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Walker & Company
E=Mc2: A Biography of the World's Most Famous Equation / Edition 2

E=Mc2: A Biography of the World's Most Famous Equation / Edition 2

by David Bodanis, Simon Singh
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To celebrate the 100th anniversary of Einstein's miracle year of discoveries, a new edition of the bestselling "biography" of his famous equation

Generations have grown up knowing that the equation E=mc2 changed the shape of our world, but never understanding what it actually means, why it was so significant, and how it informs our daily lives today—governing, as it does, everything from the atomic bomb to a television's cathode ray tube to the carbon dating of prehistoric paintings. In this book, David Bodanis writes the "biography" of one of the greatest scientific discoveries in history—that the realms of energy and matter are inescapably linked—and, through his skill as a writer and teacher, he turns a seemingly impenetrable theory into a dramatic human achievement and an uncommonly good story.

Product Details

ISBN-13: 9780802714633
Publisher: Walker & Company
Publication date: 10/01/2005
Edition description: Second Edition, Revised Edition
Pages: 352
Product dimensions: 5.10(w) x 8.66(h) x 1.29(d)

About the Author

David Bodanis is the author of Electric Universe: The Shocking True Story of Electricity, and the bestselling The Secret House. A native of Chicago, he lives in London.

Read an Excerpt

Part 1, Birth

13 April 1901

Professor Wilhelm Ostwald
University of Leipzig
Leipzig, Germany

Esteemed Herr Professor!

Please forgive a father who is so bold as to turn to you, esteemed Herr Professor, in the interest of his son.

I shall start by telling you that my son Albert is 22 years old, that . . . he feels profoundly unhappy with his present lack of position, and his idea that he has gone off the tracks with his career & is now out of touch gets more and more entrenched each day. In addition, he is oppressed by the thought that he is a burden on us, people of modest means. . . .

I have taken the liberty of turning [to you] with the humble request to . . . write him, if possible, a few words of encouragement, so that he might recover his joy in living and working.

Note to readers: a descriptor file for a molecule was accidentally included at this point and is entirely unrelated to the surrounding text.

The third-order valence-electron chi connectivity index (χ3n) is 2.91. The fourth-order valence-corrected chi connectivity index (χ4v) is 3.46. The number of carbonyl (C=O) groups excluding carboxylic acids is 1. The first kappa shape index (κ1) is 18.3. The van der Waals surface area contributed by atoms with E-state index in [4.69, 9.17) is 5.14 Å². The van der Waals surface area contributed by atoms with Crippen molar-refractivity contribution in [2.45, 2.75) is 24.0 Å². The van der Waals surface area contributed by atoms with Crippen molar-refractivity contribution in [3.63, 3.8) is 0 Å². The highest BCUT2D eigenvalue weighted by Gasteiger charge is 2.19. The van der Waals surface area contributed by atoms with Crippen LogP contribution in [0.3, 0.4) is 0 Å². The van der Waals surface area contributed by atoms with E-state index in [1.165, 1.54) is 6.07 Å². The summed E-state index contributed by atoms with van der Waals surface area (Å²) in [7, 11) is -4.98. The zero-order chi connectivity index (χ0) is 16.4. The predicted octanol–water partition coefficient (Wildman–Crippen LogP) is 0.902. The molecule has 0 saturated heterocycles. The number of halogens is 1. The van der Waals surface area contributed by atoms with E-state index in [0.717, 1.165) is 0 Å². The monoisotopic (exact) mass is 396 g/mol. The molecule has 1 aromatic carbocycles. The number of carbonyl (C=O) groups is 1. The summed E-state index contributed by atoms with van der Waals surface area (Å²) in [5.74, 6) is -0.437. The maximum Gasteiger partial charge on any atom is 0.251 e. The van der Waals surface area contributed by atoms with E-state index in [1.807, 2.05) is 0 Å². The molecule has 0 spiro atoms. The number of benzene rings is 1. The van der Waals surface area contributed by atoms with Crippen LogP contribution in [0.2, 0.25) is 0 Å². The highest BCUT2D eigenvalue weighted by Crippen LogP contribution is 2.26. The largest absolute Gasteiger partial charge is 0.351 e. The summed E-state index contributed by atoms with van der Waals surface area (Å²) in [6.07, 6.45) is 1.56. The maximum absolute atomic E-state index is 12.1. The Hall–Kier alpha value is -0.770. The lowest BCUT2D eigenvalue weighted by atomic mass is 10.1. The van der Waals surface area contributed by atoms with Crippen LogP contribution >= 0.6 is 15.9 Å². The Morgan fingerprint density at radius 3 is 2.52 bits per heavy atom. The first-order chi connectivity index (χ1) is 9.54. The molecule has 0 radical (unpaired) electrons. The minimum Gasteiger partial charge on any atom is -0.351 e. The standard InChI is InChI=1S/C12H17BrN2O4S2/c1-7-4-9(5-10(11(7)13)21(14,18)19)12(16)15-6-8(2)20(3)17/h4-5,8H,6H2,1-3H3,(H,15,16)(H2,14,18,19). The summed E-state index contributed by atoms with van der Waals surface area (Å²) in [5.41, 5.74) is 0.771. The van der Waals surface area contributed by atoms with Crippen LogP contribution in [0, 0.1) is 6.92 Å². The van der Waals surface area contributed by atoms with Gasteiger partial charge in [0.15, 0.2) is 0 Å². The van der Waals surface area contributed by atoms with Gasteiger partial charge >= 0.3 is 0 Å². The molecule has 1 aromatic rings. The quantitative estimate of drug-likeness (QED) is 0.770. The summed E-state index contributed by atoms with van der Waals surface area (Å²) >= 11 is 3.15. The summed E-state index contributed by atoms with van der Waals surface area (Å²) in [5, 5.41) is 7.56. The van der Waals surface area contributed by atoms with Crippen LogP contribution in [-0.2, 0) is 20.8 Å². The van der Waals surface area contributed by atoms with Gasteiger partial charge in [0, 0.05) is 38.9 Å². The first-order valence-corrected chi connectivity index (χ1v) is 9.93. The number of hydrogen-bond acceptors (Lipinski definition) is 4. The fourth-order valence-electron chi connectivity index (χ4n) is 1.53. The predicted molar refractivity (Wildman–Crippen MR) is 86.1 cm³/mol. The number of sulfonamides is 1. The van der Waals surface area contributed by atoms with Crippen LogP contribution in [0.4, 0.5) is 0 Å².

If, in addition, you could secure him an Assistant's position for now or the next autumn, my gratitude would know no bounds. . . .

I am also taking the liberty of mentioning that my son does not know anything about my unusual step.

I remain, highly esteemed Herr Professor,
your devoted
Hermann Einstein

No answer from Professor Ostwald was ever received.

The world of 1905 seems distant to us now, but there were many similarities to life today. European newspapers complained that there were too many American tourists, while Americans were complaining that there were too many immigrants. The older generation everywhere complained that the young were disrespectful, while politicians in Europe and America worried about the disturbing turbulence in Russia. There were newfangled "aerobics" classes; there was a trend-setting vegetarian society, and calls for sexual freedom (which were rebuffed by traditionalists standing for family values), and much else.
The year 1905 was also when Einstein wrote a series of papers that changed our view of the universe forever. On the surface, he seemed to have been leading a pleasant, quiet life until then. He had often been interested in physics puzzles as a child, and was now a recent university graduate, easygoing enough to have many friends. He had married a bright fellow student, Mileva, and was earning enough money from a civil service job in the patent office to spend his evenings and Sundays in pub visits, or long walks-above all, he had a great deal of time to think.

Although his father's letter hadn't succeeded, a friend of Einstein's from the university, Marcel Grossman, had pulled the right strings to get Einstein the patent job in 1902. Grossman's help was necessary not so much because Einstein's final university grades were unusually low-through cramming with the ever-useful Grossman's notes, Einstein had just managed to reach a 4.91 average out of a possible 6, which was almost average-but because one professor, furious at Einstein for telling jokes and cutting classes, had spitefully written unacceptable references. Teachers over the years had been irritated by his lack of obedience, most notably Einstein's high school Greek grammar teacher, Joseph Degenhart, the one who has achieved immortality in the history books through insisting that "nothing would ever become of you." Later, when told it would be best if he left the school, Degenhart had explained, "Your presence in the class destroys the respect of the students."

Outwardly Einstein appeared confident, and would joke with his friends about the way everyone in authority seemed to enjoy putting him down. The year before, in 1904, he had applied for a promotion from patent clerk third class to patent clerk second class. His supervisor, Dr. Haller, had rejected him, writing in an assessment that although Einstein had "displayed some quite good achievements," he would still have to wait "until he has become fully familiar with mechanical engineering."

In reality, though, the lack of success was becoming serious. Einstein and his wife had given away their first child, a daughter born before they were married, and were now trying to raise the second on a patent clerk's salary. Einstein was twenty-six. He couldn't even afford the money for part-time help to let his wife go back to her studies. Was he really as wise as his adoring younger sister, Maja, had told him?

He managed to get a few physics articles published, but they weren't especially impressive. He was always aiming for grand linkages-his very first paper, published back in 1901, had tried to show that the forces controlling the way liquid rises up in a drinking straw were similar, fundamentally, to Newton's laws of gravitation. But he could not quite manage to get these great linkages to work, and he got almost no response from other physicists. He wrote to his sister, wondering if he'd ever make it.